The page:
Looking for ideas on space usage in an existing cupboard

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Forum topic by DrPuk2U posted 06-20-2016 06:03 PM 281 views 0 times favorited 2 replies Add to Favorites Watch
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54 posts in 1714 days

06-20-2016 06:03 PM

Topic tags/keywords: cupboard closet design ideas

My wife owns a horse, which she keeps at a barn/stable near us. As part of her fees, she gets a small cupboard/closet, which consists of a space about 6 feet high, 2 feet wide and 2 feet deep. It has two shelves, one about a foot off the bottom and one about a foot down from the top. There is a saddle rack (like the blue one here in the middle facing outwards) The cupboard has a plywood door. (I’ll get more accurate measurements shortly, but those are the rough estimates).

I can’t destroy the carcase of the closet or do anything too radical, but my wife has asked me to help her organize the interior. Currently it’s a messy jumble, with stuff shoved to the back (since it’s fairly deep) which means one often has to take all sorts of stuff out (you wouldn’t believe how much stuff you need to care for a horse :-) in order to get something at the back.

So I’m looking for ideas on how to best use the space. My nascent thinking is that I should try to leverage the depth available by making some form of hinged shelves that swing out.

I should mention the other constraint is that this IS a stable – I can’t go in there with a workbench and a saw and start making a huge racket. I’d be hung from the rafters. So I need to build something in my shop that I just “install” (as quietly as possible).

If anyone has ideas, experience or pointers to where I might find some ideas, I’d be very appreciative. TIA

-- Ric, Northern Illinois, "Design thrice, measure twice, cut once... slap forehead, start over"

2 replies so far

View hairy's profile


2377 posts in 2953 days

#1 posted 06-21-2016 12:35 PM

Maybe this will help.

My description in the project could be better. Cut boards to fit up against the sides of the box interior. Attach cleats to the boards. Lay shelves on the cleats. The boards support the cleats, the cleats support the shelves, and the shelves keep the boards in place.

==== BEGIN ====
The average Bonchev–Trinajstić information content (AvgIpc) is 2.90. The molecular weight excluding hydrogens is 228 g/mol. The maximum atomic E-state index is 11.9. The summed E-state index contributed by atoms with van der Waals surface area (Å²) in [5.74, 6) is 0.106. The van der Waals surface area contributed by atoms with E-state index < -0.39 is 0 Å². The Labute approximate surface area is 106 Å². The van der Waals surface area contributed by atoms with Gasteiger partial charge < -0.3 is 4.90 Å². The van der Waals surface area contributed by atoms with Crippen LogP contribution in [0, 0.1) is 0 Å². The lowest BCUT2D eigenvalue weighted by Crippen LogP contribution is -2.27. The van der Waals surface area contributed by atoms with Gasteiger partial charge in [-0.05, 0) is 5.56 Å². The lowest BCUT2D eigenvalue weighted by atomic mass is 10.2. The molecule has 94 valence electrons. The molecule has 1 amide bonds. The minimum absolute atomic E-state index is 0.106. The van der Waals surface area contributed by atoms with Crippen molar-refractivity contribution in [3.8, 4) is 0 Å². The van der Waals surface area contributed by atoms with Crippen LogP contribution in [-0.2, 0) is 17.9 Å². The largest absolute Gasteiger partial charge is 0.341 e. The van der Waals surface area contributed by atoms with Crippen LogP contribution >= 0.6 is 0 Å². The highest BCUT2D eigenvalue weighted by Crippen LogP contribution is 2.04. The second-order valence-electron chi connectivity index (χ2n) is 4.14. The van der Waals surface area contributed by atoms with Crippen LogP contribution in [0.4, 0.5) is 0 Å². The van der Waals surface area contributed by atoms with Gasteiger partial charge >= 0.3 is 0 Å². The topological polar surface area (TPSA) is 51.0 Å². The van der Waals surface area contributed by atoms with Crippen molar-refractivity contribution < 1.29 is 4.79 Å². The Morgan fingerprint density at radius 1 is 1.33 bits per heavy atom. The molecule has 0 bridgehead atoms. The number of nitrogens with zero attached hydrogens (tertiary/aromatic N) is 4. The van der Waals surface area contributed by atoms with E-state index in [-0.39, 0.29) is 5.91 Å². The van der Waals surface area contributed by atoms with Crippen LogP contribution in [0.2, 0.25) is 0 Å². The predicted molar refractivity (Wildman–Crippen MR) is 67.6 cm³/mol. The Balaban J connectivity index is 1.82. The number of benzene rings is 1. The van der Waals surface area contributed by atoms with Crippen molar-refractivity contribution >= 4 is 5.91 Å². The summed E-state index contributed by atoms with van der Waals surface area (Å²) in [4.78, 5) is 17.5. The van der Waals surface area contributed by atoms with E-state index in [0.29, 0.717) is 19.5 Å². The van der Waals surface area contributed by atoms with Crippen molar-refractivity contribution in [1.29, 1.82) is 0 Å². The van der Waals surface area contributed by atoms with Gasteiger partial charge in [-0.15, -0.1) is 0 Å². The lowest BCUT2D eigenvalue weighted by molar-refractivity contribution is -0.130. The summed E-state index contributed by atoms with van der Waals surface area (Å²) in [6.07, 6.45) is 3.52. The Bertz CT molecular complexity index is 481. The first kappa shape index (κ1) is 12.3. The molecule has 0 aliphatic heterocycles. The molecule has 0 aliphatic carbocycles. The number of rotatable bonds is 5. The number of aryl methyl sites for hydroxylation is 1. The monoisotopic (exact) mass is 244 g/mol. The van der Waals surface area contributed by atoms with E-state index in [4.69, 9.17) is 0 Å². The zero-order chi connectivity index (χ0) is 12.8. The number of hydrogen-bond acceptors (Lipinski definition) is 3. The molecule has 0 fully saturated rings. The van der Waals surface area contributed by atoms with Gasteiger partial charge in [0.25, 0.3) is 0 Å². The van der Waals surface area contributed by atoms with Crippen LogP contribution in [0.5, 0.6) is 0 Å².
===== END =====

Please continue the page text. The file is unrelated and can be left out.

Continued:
I have used this method to put shelves in a locker at work, where I couldn’t drill to install cleats. We have an antique knock down wardrobe in our kitchen that we use as a pantry, the shelves use this same method.

This assembly is not permanently attached, no tools required to install or remove.

-- stay thirsty my friends...

View JBrow's profile


748 posts in 341 days

#2 posted 06-22-2016 02:30 AM


I am not an equestitarian, so I hope my ideas do not sound lame.

One option to make the shelves more accessible is to use drawer glides and slide out shelves. Assuming the upper and lower shelves are fixed, a new removable shelf with the bottom made from ½” thick plywood with a front, back and sides 1” -2” or so high and sized to accommodate whatever glides, shop made wooden or ball bearing glides, could be mounted just above the two existing fixed shelves. The slide out shelves would allow easy access to items in the back.

I would think that putting a saddle on the rack is awkward, since the heavy saddle must be woman-handled into place. Perhaps a slide out saddle rack could be installed. The slide out saddle rack would consist of a three sided sturdy frame onto which the saddle rack is mounted. The upper corner could be reinforced with heavy duty shelf brackets and the lower frame corner reinforce with a diagonal brace. (There may be better frame designs.) The frame could be installed in the cabinet using pantry slides. The frame would slide in and out to make the saddle more accessible. It may also allow make room for an additional above the saddle shelf, since the saddle rack slides in and out for setting the saddle in place and thus the amount of clearance otherwise required to set the saddle on a recessed rack may be reduced.

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